“I’m finally home,” added the officer, who is a native of Lyman. “I haven’t been home for six months. Too far.”
As he spoke, another local resident, the poet Viktor Trokhymenko, walked over with copies of his book, “Ukraine Above All,” wrapped in plastic bags, but soft nonetheless. Sir. Trokhymenko said he had kept the books from the Russians and now wanted to give them as a gift to the Ukrainian troops.
“Meeting you, it feels like daylight has come after a long polar night,” he said. “It was a dog’s life until now. You couldn’t say a word against [the Russians].”
Although no Russian soldiers and only a few abandoned Russian military vehicles were visible inside Lyman on Sunday, it was not clear what proportion of the thousands of Russian troops emerged from encirclement as the city was abandoned overnight. A large pocket east of Lyman towards the town of Zarichne has not yet been cleared and Ukrainian artillery could be heard pounding in that direction.
As a Wall Street Journal team tried to drive on the road past a smoldering Russian armored personnel carrier and an overturned minivan, a man crawled onto the asphalt, his foot severed by a recent explosion, next to a green pickup truck marked with Z symbol of the Russian army. Five minutes later, Ukrainian soldiers picked up the man, unsure if he was affiliated with the Russian forces, and took him for medical treatment.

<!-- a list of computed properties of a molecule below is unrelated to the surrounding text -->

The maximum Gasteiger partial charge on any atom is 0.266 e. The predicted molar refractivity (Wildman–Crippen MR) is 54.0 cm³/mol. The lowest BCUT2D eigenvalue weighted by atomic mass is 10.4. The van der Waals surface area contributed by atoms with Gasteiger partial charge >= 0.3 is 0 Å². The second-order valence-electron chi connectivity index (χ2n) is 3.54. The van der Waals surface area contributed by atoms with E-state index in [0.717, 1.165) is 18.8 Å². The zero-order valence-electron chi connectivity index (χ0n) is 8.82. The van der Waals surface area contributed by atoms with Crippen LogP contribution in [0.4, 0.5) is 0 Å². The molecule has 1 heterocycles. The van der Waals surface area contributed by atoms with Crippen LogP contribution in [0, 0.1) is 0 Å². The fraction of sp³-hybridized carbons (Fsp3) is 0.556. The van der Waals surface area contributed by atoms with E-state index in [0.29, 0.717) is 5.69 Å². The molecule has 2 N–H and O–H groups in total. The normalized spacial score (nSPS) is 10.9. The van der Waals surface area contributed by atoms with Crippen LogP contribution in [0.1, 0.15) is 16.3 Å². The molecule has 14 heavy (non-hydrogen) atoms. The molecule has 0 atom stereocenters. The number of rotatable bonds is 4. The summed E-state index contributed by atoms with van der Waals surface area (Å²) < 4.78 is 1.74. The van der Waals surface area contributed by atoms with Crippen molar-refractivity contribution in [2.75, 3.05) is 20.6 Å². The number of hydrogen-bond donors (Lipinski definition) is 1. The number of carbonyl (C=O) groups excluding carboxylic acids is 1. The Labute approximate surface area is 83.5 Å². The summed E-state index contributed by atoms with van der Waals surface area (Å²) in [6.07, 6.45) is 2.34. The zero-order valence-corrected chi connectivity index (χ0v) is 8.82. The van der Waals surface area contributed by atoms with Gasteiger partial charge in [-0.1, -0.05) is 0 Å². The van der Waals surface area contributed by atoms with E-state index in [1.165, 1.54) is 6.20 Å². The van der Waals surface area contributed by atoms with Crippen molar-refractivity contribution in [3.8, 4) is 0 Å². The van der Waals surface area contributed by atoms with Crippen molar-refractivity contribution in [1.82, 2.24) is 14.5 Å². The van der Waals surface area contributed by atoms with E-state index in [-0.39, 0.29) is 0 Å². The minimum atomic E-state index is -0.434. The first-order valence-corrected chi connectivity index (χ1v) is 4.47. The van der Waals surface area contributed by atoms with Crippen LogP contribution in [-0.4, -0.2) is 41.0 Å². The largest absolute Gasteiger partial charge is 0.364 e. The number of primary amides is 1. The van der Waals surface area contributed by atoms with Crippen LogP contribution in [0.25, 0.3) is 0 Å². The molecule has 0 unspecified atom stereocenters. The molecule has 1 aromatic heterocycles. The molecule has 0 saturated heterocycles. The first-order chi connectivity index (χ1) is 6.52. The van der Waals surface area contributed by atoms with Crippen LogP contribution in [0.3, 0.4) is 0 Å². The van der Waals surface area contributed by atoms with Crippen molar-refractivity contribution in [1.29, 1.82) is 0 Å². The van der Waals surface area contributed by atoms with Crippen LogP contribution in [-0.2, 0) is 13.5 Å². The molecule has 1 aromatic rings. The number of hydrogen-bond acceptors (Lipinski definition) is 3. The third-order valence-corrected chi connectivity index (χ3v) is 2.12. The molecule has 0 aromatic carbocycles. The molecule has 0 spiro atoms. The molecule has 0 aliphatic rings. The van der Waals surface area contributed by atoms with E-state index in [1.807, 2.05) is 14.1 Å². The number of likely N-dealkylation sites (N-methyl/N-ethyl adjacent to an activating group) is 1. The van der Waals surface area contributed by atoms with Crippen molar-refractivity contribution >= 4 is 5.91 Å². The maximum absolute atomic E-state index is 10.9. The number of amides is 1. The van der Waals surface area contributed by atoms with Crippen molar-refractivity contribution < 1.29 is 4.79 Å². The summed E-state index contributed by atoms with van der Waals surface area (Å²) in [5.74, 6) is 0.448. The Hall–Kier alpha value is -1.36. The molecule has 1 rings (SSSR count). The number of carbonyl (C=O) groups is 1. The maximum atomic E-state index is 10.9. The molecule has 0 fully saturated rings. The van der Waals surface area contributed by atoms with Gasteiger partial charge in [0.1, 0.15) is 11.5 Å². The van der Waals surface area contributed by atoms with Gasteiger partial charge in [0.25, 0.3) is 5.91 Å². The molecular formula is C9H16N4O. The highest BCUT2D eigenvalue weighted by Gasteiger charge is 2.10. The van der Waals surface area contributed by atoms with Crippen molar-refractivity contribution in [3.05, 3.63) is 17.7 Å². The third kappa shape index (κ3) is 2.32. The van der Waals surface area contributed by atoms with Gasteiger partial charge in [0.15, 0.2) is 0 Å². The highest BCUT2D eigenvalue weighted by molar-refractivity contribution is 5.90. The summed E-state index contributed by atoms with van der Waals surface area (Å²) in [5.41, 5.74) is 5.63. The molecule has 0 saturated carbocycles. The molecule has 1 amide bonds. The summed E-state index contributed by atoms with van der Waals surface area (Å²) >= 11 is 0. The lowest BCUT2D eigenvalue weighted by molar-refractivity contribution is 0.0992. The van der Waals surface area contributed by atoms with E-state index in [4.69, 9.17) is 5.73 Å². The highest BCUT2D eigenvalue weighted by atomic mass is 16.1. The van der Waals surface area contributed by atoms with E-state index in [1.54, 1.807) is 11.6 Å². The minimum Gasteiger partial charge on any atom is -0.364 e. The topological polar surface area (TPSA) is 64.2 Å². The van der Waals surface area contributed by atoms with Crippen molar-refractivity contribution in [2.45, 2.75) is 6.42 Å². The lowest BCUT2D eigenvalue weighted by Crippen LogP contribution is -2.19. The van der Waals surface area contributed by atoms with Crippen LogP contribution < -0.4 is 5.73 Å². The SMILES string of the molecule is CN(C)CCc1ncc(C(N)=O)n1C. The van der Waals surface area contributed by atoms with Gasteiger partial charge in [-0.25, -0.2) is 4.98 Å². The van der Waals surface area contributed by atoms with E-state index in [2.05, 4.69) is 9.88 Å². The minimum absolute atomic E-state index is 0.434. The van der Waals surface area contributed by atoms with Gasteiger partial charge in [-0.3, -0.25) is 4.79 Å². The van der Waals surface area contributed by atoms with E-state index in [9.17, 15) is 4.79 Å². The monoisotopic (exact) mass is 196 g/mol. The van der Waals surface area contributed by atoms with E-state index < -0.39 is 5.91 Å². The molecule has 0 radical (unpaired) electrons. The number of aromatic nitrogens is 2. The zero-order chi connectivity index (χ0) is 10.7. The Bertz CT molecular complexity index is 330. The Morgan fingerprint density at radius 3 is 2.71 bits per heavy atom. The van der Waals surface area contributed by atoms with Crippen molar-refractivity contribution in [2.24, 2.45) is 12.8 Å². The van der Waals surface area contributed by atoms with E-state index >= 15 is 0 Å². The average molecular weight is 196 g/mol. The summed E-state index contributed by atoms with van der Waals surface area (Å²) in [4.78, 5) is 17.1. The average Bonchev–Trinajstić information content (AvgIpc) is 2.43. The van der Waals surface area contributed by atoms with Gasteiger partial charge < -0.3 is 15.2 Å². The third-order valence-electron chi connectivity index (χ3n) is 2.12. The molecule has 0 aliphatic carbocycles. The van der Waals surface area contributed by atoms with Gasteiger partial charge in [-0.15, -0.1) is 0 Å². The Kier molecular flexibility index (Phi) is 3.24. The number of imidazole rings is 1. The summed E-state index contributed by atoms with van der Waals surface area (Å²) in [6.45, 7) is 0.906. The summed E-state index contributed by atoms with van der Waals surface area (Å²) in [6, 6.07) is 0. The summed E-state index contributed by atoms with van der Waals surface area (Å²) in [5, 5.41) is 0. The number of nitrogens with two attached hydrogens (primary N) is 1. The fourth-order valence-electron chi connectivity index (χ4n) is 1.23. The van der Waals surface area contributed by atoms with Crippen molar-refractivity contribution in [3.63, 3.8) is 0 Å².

Across Lyman, at a stretch of road that runs through a thick pine forest, the twisted remains of seven Russian vehicles bore witness to a recent Ukrainian ambush. Nine corpses of young Russian soldiers lay on the sides of the road, two embracing each other in unnatural contortions, another, his skin pale as wax, lying on his back with clenched fists. Nearby, amid anti-tank mines and other munitions, a severed hand sat on the asphalt, a wedding ring on one of the three remaining fingers.
On Sunday morning, Ukrainian troops said many Russian survivors of similar ambushes were still lurking in the woods around Lyman. Foot patrols begin to clear the area.
In the city itself, the Ukrainian airborne soldiers who first entered Lyman cheered. One put a trophy patch of the Russian proxy government in Donbas on his cap. After an initial firefight Saturday morning, the Russians withdrew to the east side of Lyman toward Zarichne, he said.
“Then the bastards just evaporated,” said a team leader of the Ukrainian airborne troops.
As he and his fellow soldiers walked from one former Russian-occupied area to another, they spray-painted the Z symbols left by the occupying troops and instead wrote ZSU, the abbreviation for the Armed Forces of Ukraine.
At the local hospital used by the Russians, they found a room with several decomposing corpses, and the stench was too strong to investigate further.
When the troops cleared a mansion used by the Russians, they disarmed a trip wire at the entrance. Inside, they found boxes of medicine and canned meat, which they decided to distribute to local civilians. Then, to general laughter, a soldier threw from the window another trophy – a dildo. “Do they bring these to their wives?” joked a soldier.
Finally, they hauled a sack full of hand grenades and a box of fuses with them and threw the trophy weapons into their pickup truck.
“It’s great that we’re getting help from the Russians,” said the team leader as they drove off.
Write to Yaroslav Trofimov at email@example.com